How cancer diagnosis can cause depression

Cutting wrists in this age group is a sign that the child is under some stress and yours is to establish the nature of the problem.

Photo credit: File | Nation Media Group

Following the diagnosis of breast cancer, my sister has become very depressed and suicidal. How does cancer cause such deep depression?

Most Kenyans have now known that there is no health without mental health. To put this now popular mantra slightly differently, no aspect of healthcare can be considered complete without adding a comment on the mental health aspect.

It is true, for example, that all chronic medical conditions increase the likelihood of developing one or other mental health conditions. For example, people with diabetes are more likely to be diagnosed with depression than those without. The same is true for people with chronic cardiovascular disease, renal disease as well as chronic lung diseases and strokes. About 50 percent of people diagnosed with some types of cancer also have a depressive illness that sadly often goes undiagnosed.

The fact of diagnosis of a chronic condition in your sister is the first and most probable reason she is now depressed. That, however, is only the tip of a huge iceberg. The reality is that the diagnosis of any cancer sends most people into an emotional rollercoaster in part driven by the stigma and lack of information that often follows the diagnosis of cancer.

Part of the stigma is driven by the fact that until a few years ago, in the minds of many people in Kenya, a diagnosis of any type of cancer at whatever stage was associated with death within a short time. The feeling of helplessness and hopelessness following a diagnosis was often fuelled by the social and financial disruption that was anticipated following the diagnosis.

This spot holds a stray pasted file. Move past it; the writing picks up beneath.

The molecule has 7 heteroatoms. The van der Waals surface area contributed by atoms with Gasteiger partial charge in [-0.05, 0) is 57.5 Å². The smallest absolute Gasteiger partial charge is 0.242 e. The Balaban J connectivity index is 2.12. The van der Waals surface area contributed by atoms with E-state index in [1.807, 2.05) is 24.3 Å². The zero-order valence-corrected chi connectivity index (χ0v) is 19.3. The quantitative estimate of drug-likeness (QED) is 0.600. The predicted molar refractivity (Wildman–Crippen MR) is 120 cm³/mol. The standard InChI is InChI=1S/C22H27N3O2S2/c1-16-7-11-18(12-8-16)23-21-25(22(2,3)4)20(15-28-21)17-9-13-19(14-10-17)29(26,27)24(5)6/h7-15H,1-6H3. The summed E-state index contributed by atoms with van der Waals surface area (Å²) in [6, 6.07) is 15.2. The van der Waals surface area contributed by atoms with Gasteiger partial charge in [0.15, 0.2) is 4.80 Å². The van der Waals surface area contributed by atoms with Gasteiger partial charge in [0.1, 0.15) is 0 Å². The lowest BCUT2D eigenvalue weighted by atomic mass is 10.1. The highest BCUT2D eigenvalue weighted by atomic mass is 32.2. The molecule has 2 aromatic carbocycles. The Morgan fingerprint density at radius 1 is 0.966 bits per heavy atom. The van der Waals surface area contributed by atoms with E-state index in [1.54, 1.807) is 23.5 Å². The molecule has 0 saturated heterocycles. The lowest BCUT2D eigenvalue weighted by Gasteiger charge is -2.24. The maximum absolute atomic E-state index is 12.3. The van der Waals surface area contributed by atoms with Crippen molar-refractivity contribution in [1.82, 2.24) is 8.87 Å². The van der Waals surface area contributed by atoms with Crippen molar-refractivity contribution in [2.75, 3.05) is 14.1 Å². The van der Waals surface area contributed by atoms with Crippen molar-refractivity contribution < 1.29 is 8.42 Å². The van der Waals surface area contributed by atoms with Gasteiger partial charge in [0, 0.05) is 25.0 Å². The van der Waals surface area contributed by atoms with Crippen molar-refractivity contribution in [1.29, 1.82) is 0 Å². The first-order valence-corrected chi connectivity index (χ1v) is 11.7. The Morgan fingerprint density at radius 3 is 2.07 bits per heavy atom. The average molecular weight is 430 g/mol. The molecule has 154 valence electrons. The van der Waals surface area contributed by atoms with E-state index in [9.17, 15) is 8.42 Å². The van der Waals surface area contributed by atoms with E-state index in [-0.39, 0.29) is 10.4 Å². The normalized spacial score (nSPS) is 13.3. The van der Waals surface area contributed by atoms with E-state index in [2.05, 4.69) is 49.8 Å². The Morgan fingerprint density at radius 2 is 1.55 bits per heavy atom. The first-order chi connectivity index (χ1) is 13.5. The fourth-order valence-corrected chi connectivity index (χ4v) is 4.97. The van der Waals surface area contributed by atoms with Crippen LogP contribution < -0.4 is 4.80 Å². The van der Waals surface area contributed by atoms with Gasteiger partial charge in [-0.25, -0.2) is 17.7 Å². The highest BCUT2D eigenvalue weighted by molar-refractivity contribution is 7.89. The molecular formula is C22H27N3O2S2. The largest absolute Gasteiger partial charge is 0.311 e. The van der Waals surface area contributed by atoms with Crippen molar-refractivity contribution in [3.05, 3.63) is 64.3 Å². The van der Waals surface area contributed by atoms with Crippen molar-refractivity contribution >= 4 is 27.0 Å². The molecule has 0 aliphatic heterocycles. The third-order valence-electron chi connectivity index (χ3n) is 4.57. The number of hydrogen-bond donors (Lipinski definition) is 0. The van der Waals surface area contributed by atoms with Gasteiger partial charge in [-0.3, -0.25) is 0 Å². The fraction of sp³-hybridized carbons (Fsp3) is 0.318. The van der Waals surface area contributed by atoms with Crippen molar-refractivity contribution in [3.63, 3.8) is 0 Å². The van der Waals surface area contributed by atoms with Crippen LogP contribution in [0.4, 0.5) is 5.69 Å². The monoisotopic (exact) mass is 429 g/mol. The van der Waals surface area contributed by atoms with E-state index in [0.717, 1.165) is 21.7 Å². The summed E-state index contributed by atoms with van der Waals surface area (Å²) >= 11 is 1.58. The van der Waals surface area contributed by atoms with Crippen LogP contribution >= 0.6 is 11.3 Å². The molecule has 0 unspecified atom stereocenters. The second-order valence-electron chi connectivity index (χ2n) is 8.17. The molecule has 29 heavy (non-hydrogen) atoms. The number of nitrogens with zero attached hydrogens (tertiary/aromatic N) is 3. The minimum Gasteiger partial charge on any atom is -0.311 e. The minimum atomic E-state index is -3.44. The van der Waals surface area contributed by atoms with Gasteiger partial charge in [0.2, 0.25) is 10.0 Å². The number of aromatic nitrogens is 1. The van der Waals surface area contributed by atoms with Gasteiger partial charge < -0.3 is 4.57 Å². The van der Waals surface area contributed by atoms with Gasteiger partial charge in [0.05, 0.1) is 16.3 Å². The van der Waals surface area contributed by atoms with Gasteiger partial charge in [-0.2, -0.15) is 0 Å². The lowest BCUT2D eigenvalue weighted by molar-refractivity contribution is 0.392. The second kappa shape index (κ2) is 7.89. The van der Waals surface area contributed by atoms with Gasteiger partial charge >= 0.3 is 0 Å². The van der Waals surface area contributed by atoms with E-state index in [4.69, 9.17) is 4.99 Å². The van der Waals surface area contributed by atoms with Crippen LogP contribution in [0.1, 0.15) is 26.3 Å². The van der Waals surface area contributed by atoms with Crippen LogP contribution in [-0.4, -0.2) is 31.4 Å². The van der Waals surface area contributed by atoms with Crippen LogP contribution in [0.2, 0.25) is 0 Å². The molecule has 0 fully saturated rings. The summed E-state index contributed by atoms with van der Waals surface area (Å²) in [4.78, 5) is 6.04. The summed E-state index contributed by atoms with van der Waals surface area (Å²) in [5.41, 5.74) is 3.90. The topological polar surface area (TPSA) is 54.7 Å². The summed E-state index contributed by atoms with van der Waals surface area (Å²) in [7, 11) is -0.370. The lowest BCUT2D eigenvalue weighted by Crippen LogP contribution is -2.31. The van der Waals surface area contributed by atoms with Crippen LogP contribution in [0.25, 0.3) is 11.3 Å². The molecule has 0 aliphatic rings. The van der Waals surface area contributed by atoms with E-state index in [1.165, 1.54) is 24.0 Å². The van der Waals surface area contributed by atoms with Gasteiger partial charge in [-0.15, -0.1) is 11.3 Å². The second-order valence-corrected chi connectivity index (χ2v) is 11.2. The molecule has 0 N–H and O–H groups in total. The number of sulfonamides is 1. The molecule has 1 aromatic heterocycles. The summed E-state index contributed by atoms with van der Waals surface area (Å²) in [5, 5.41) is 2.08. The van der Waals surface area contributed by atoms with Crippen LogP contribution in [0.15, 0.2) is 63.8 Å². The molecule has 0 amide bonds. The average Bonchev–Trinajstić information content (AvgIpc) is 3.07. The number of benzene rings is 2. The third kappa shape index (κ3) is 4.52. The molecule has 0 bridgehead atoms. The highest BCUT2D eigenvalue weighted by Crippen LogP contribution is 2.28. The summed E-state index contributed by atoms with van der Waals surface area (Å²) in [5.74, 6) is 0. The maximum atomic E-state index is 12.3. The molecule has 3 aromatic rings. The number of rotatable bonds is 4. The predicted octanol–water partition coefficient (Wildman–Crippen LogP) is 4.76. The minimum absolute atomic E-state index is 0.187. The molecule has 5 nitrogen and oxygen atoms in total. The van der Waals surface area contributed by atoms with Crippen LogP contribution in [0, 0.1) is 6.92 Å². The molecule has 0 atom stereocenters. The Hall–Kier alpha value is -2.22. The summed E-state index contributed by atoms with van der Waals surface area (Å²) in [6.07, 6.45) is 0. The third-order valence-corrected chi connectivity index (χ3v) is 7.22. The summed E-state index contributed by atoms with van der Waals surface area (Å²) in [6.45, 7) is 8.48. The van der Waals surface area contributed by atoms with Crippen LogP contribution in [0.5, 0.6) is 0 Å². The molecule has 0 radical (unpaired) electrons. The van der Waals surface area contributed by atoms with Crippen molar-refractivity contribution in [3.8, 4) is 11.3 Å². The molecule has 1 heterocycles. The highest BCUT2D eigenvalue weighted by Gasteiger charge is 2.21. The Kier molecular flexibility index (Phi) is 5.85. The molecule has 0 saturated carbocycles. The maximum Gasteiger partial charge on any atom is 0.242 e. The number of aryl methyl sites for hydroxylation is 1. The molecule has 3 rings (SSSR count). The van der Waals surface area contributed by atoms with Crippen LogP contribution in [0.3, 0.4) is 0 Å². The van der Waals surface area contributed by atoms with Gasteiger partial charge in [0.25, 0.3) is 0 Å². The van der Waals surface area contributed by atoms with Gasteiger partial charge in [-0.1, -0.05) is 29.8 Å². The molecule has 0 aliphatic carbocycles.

The reality today is rather different, and many are those who have realised that they are not mere bystanders in a situation of cancer of the breast and indeed of many other types of cancer.

Two things are changing this state of fear of cancer. The first is the knowledge that long before the diagnosis is made, there is a great deal that one can do to ensure early detection and hence better outcomes following treatment. The earlier the cancer is detected, the better the outcome. Self-examination and mammography are strategies for early detection of breast cancer.

Similarly, regular simple blood checkups for men are useful in the timely detection of cancer of the prostate. Many cancers of the gastrointestinal tract are detectable before spreading and although the diagnosis might lead to the kind of distress that your sister now finds herself in, the long-term survival rates in cancer are linked to early detection. This must be the message that continues to be passed to empower people long before the diagnosis is made.

The second fact that is changing cancer diagnosis and treatment is the fact that we now have effective and less toxic treatments, administered by a larger and better-trained cohort of doctors and nurses in many parts of Kenya. The availability of experts coupled with early detection means we have better survival rates.

The psychosocial aspects of cancer treatment are also important and might be part of what is driving your question about your sister. In this regard, it is now clear that following a diagnosis, of cancer, the patient is not the only interested party, and is most certainly not the only person entitled to accurate information on what is likely to happen after the diagnosis.

The spouse, children, parents and in some cases, siblings are legitimate stakeholders who play a supportive emotional role over and beyond raising funds. The extended family which might include the neighbors and the church support groups might be of some relevance depending on the circumstances one finds themselves in. Each case has its special circumstances which must be addressed.

Given all the foregoing, what about your sister and what is it about her that has led to the state of what you call suicidal depression? How much does she know about all the things that we have alluded to here? What is the level and extent of social and other support she has?

Concerning the cancer, at what stage was the diagnosis made, and has it spread to other parts of the body say the brain, or was it found early on a routine examination? Is she on treatment for cancer and is the treatment causing any untoward side effects?

Does she have a history of depression during periods of stress or indeed without specific stressors? What is the extent of social support available to her following the diagnosis?

All these questions must be addressed by the team looking after your sister, and for my part must congratulate the team looking after her for having made the diagnosis of depression, because proper treatment of depression will impact the prognosis of the cancer.

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